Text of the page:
Vampire beliefs still have bite

The skeleton, pinned through the chest with an iron rod, at the excavation site in Sozopol, Bulgaria. Photograph: National History Museum of Bulgaria/EPA

Last weekend, Bulgarian archaeologists working near the Black Sea town of Sozopol unearthed centuries-old skeletons pinned down through their chests with iron rods. Interestingly, this technique was evidently used to “stop the dead from becoming vampires”: people who had been “unusual” in life (alcoholics, criminals and assorted outsiders) were automatically suspect, even before any vampiric assaults had actually occurred.

Powered by article titled “Vampire beliefs still have bite” was written by Richard Sugg, for on Friday 8th June 2012 12.12 UTC

The Bulgarian finds were mere youngsters by comparison with the deviant burials unearthed in Mikulovice, in the Czech Republic, a few years ago. There, the bodies weighted down with rocks were thought to be around 5,000 years old.

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In the age of modern “vampotainment” – with Johnny Depp recently offering yet another vampire who many women (and men) would die for – we might forget that vampires were not invented for fun. For most of history, vampirism was the subject of mind-shattering terror. During a vampire outbreak, everyone would routinely flee their houses and sleep together in one building. Meanwhile, there was the question of those who fell into a coma. In Greece, one family was so terrified that their comatose daughter risked becoming undead that they buried her alive, against the desperate pleas of the local doctor (secretly, he opened up her grave that night, only to have her die in his arms). In the same country, another luckless man woke from a coma at his own funeral, in his open coffin. Sadly, this was no cause for celebration. Traumatised by this vampiric being, the villagers stoned him to death.

These may look like classic examples of superstition triumphing over science. But modern science also helps us understand just how and why vampires could be overwhelmingly horrific. Try this bit of vampire forensics, written by a Cretan monk in 1888:

“The common practice of the vrykolakas [Greek vampires] is to seat themselves upon those who are asleep and by their enormous weight to cause an agonising sense of oppression.”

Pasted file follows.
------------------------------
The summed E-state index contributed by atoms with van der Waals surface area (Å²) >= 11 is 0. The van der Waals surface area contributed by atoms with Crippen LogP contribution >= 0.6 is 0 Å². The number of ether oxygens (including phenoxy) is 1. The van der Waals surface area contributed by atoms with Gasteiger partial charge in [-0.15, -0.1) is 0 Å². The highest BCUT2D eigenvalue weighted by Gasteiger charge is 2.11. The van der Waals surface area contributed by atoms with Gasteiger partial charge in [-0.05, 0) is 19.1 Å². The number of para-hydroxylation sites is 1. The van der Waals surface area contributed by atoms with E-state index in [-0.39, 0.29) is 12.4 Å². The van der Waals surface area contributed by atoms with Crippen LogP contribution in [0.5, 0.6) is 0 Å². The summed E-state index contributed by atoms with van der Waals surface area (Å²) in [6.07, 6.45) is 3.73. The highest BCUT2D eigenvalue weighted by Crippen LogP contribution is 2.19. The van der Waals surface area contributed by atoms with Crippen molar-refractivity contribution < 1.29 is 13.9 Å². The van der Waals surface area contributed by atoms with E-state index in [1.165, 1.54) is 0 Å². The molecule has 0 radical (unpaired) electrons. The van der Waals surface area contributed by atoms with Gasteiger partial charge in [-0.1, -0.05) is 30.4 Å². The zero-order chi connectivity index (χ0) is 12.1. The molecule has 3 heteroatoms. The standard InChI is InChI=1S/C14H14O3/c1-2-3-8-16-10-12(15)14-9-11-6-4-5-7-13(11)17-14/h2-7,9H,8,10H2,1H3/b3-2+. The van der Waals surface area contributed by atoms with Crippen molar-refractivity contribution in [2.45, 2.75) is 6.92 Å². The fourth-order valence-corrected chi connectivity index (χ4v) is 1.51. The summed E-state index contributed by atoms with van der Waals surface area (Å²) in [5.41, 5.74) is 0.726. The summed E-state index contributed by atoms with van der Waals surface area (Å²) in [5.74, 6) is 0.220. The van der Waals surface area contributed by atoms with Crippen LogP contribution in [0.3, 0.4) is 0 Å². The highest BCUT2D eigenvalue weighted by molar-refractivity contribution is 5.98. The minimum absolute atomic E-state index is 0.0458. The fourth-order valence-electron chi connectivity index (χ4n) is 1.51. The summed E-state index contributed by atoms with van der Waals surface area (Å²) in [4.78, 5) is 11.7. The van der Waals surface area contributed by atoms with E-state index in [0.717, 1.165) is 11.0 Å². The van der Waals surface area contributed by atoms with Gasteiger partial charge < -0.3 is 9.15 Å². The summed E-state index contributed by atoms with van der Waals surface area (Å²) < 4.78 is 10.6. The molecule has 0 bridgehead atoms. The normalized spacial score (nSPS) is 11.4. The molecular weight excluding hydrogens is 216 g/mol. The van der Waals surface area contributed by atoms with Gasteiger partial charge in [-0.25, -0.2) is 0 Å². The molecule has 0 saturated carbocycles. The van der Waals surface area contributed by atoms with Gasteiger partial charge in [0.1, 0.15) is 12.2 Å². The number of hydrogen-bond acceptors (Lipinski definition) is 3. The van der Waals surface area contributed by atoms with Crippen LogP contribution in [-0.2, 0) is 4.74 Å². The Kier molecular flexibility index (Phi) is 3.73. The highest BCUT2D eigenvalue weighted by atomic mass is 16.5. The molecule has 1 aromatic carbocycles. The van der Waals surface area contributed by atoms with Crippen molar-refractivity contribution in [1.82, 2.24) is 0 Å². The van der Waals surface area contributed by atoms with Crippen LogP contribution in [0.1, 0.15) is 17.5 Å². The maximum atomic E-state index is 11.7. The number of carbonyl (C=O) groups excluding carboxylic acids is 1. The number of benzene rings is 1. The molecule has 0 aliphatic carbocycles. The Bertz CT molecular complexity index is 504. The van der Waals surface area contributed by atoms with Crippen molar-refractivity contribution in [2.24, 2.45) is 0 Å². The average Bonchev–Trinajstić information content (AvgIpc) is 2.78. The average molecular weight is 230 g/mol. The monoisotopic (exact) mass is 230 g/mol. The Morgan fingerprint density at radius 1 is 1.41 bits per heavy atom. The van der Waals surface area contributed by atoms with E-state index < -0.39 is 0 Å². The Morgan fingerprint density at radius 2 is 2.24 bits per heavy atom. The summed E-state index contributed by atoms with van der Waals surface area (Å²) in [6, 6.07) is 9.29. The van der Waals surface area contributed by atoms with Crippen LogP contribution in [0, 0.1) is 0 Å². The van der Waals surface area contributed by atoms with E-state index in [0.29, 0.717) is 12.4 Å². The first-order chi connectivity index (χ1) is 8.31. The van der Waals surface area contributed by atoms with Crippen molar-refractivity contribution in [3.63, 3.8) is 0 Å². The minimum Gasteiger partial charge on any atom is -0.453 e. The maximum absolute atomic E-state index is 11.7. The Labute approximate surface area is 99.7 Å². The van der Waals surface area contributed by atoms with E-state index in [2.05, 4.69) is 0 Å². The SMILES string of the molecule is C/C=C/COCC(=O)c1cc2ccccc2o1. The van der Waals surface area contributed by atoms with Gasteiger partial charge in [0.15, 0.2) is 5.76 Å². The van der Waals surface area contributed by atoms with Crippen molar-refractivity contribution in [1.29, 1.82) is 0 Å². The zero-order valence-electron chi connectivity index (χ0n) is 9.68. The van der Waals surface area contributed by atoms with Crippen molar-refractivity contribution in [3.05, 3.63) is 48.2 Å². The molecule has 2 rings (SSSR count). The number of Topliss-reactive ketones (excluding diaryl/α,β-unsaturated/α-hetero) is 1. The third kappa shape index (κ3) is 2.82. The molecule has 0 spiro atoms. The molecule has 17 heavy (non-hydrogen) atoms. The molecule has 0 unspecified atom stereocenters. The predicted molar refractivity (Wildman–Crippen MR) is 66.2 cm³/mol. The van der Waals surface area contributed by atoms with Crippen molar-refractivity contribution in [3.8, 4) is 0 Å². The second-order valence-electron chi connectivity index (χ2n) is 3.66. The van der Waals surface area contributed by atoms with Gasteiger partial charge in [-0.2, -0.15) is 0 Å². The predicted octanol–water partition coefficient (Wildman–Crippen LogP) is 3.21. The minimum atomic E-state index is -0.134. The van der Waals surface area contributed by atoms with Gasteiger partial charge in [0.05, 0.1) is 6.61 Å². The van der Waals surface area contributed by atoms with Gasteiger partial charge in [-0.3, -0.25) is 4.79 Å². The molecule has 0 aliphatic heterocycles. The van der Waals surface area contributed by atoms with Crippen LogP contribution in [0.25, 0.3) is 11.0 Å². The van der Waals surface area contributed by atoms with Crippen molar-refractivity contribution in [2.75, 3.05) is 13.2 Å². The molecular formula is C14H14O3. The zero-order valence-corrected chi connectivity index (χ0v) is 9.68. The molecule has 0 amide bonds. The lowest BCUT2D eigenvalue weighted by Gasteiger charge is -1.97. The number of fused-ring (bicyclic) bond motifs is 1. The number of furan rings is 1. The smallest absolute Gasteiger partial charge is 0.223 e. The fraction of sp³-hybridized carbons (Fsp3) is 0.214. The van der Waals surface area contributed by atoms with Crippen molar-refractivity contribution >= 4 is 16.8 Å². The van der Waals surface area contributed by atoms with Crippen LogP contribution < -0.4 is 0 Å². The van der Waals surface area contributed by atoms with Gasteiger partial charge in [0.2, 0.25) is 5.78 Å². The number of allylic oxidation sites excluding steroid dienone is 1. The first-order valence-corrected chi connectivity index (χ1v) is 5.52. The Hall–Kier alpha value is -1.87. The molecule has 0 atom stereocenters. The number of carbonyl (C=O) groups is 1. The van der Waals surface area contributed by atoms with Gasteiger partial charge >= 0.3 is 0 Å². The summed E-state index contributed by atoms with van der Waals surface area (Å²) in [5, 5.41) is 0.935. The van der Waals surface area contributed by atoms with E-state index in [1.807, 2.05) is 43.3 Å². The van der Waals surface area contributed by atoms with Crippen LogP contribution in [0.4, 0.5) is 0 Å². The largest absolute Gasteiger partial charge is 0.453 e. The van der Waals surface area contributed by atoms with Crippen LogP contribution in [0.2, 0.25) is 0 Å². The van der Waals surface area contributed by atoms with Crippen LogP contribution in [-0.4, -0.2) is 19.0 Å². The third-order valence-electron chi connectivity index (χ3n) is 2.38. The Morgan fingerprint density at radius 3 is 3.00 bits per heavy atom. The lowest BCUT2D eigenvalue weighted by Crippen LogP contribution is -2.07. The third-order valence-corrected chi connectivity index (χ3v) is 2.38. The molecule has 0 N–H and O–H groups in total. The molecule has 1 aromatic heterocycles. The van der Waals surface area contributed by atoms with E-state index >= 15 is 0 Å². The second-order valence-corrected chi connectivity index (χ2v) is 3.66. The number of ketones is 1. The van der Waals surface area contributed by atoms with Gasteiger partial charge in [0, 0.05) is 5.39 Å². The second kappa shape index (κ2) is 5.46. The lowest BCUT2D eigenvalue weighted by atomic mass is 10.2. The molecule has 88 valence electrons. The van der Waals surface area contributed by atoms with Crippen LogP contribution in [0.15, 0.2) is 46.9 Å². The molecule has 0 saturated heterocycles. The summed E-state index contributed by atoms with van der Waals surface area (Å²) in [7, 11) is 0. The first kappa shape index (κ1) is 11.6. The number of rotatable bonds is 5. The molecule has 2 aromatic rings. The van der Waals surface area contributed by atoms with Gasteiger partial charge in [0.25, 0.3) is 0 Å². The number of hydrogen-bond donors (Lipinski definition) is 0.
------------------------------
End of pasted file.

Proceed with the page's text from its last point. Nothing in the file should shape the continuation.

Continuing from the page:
Sufferers felt they were being smothered or suffocated; and, though more or less conscious, they could neither move nor speak.

Sounds like a bit of a nightmare? It was – literally. Owen Davies explains that “sleep paralysis” is relatively common, occurring in 20-45% of people. More rarely (about 5-20% of people), sleep paralysis can be combined with a nightmare. This is no mere bad dream. It might include hallucinations and a powerful sense of an alien presence in your room. One soldier, who had fought for 13 consecutive months in Korea, stated of his single nightmare attack: “Never, before or since, have I experienced the fear of that night.”

If Robert Pattinson sat on Kristen Stewart’s chest in the middle of the night, we can well imagine the censors would be pretty terrified – at least about losing their PG certification. But there’s another problem. If you sent Pattinson or Lugosi trick-or-treating in real vampire country, the locals wouldn’t actually recognise them as a vampire. Indeed, if a caped, lean, pale and haughty aristocrat appeared in your humble village one evening, there was only one reason to be frightened of him: namely, because someone so rarefied-looking was probably your blood-sucking landlord. In reality, the undecayed corpse found in the grave would often be bloated (not thin), and conspicuously reddened (not pale) – as you’d naturally expect from a creature feeding on blood. Sharp teeth were far from essential, and if they were found, were merely further evidence that the vampire was undead: it was not only undecayed, but still growing. Oh – and, for the dress code? No dinner jacket required. A humble peasant shroud would do – ideally a little torn and frayed, to indicate that the vampire had been chewing hungrily on it in its grave.

National Museum of Bulgaria

The real vampires died out only fairly recently: the Greek stoning, for example, occurred about 1930. Here and there, they may still live on as I write. In November 2003, Stephenie Meyer signed the contract for Twilight. A few weeks after this, in January 2004, the Romanian villagers of Marotinul-de-Sus smelt a vampire when a woman fell ill. The culprit was identified as the recently deceased Petre Toma. Around midnight, six men disinterred his body, split open the ribcage, and removed his heart. This was burned, and the ashes were given to the sick woman to drink in water (to escape a vampire, it’s sometimes necessary to turn cannibal). Although the Romanians called Toma a strigoi (poltergeist), this was a typical folk way of explaining and fighting sickness. The vampire, not germs, was to blame.

To those who are a little disorientated by vampires’ cavalier attitude to Hollywood stereotypes, I can offer one minor consolation: Marotinul-de-Sus is in Transylvania. At least history got that bit right.

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Mark Milligan
Mark Milligan
Mark Milligan is an award winning journalist and the Managing Editor at HeritageDaily. His background is in archaeology and computer science, having written over 7,000 articles across several online publications. Mark is a member of the Association of British Science Writers (ABSW) and in 2023 was the recipient of the British Citizen Award for Education and the BCA Medal of Honour.

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